However, I am sure that you can order the seeds for butter beans from some of the major horticultural companies. As for the name, my brother and I were stumped. But I suspect the delicious pod, butter bean, gets it name from its velvety texture.

  21. Hi Jess,

    The real key to cutting the cooking time of greens is to buy young, tender greens with small leaves. Greens with big, mature leaves are, well, tough cookies, and have to be cooked longer.

    Hurray for healthy greens! I eat greens everyday, usually cooked in a generous cup of water brought to a boil with lots of chopped garlic, chile peppers, and perhaps a pinch of ginger or turmeric or crushed coriander seeds, and maybe a cap or two of cider vinegar or soy sauce. The old traditional pork seasoning is on hold.

    Sometimes when I have guests and make the dish, I use chicken broth instead of water to make the cooking broth. Or even throw in a smoked turkey wing or ham hock for flavor. Truthfully, I don't think wine or herbs add much to greens. I love their own natural herbaceous taste.

    I usually cook a pot of greens in 30 to 40 minutes; never virtually all night like in the old days. But I like them with a little "bite."

    As for spoonbread, I found if you separate the eggs and beat the egg whites until soft but firm peaks form, then fold into the batter, you end up with a little, souffle-like texture. Try it.

  22. Hi KNorthrup,

    I am real excited about the future of soul food. There are many food writers out there, beside me, who continue to preach this good gospel. Wilbert Jones, Donna Pierce, Donna Hodges, Lisa Lenoir, all of Chicago, and Jonell Nash, Essence food editor, come immediately to mind. Their food is creative and innovative, putting new spins on a food that been around almost 300 years.

    All of us are trimming the fat and pork "seasoning" in pots of greens and peas and beans, and boosting flavor with more herbs and garlic and hot peppers. But we are also aware that many of the dishes created in the Old South by our ancestors are full of nutrients. That's what got us here.

    For example, I recently read in a health magazine that collard greens are the world's most nutritious vegetable. Sweet potatoes are in the same class; full of fiber and plant vitamin A. Peas and beans are a good non-meat protein source. Okra and corn offer the B vitamins.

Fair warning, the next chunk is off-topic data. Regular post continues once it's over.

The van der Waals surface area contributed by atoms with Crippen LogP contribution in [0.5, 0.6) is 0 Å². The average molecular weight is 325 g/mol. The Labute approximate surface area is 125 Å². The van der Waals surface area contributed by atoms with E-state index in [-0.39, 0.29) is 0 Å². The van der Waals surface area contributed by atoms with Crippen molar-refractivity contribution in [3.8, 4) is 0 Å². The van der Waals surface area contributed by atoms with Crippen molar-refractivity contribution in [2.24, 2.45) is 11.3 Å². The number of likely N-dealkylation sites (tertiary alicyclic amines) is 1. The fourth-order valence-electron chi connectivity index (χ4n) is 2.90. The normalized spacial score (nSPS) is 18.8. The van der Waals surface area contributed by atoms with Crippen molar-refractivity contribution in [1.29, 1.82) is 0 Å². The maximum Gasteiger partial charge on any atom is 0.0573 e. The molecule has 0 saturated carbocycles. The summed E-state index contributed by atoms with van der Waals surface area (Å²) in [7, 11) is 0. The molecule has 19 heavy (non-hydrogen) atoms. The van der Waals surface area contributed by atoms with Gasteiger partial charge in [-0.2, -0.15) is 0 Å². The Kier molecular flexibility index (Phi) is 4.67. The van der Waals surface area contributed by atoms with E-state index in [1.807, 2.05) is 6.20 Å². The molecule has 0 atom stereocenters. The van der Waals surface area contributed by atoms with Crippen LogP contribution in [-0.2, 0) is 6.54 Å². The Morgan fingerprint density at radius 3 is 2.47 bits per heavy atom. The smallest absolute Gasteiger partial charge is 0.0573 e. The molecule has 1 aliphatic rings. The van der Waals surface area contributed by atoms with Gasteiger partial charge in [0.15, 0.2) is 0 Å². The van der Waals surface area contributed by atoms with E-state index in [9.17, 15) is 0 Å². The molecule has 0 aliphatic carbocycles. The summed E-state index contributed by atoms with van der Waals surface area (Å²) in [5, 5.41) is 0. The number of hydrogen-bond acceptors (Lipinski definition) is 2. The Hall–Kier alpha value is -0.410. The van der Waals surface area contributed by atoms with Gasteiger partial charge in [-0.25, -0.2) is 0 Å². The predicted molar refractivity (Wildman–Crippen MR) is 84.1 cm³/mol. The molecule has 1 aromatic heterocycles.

I hope we don't throw out all that good stuff for a plate of French fries and an iceberg lettuce salad doused with "ranch" dressing, offering a lot of calories but no nutrients.

    By the way, I eat a plate of some type of greens everyday.

  23. Hi Jaymes,

    Please see my posting for Lady T on this great civil issue of adding sugar to cornbread. Perish that thought. Best cornbread in the world is made with buttermilk, with one-teaspoon baking soda replacing one-teaspoon of baking powder.

    Add sugar and you got corn cake, Northern-style. And yes, I make it in a cast iron skillet; an old iron crepe pan is fine too. And the pan should be hot, and yes, bacon dripping is fine, but I use a melange of oil these days, such as sesame, olive, etc.

    Again, thanks for the inquiry.

  24. Hi Kim,

    Two chefs come to mind; both women, both inspiring, living at the time I met them miles apart on two different continents. The first was the legendary Edna Lewis, and the second was a woman I met in the South of France, Madame Hirtzman, chef and owner of a family auberge in Provence. These were humbling experiences. Both women were without celebrity pretensions. A relief.

    I first met Mrs. Lewis in the mid-1970s when I interviewed her at my small apartment for a magazine called Encore. I made us a simple lunch: chicken salad with homemade mayo, popovers, and tomatoes sliced and dressed with fresh mint. We ate, talked and sipped a glass of white wine. Mrs. Lewis was almost shy, unassuming. I didn't quite realize it then, but I know it now: I was in the presence of greatness. Her work continues to inspire me.

    I met Madame Hirtzman one Sunday afternoon in the spring of 1972. I was traveling through France. A friend in Marseilles drove me up to her inn, located in the village of Lourmarin, north of Aix-en-Provence. Her auberge, L'hotel Ollier, was favored by the late great writer, Albert Camus, who had had a country home nearby.

    After our delicious country meal; white fat asparagus and all, Madame Hirtzman came over to talk with us. She shared anecdotes. Then, squinted at me and told me I reminded her of somebody in her family. I remembered the Moors. Gracious to the end.

  25. Hi Jonathan,

    Got to tighten up those recipe directions, huh? Yes, that wonderful spicy mixture goes on the corn; not on the husk. And of course, you pull the husk back up around the corn and grill away.

    If the husk begins to burn or char too much, spray it with a little water, or place ears of corn on a sheet of heavy duty foil.

    I love corn, and this is one of my favorite recipe. Enjoy.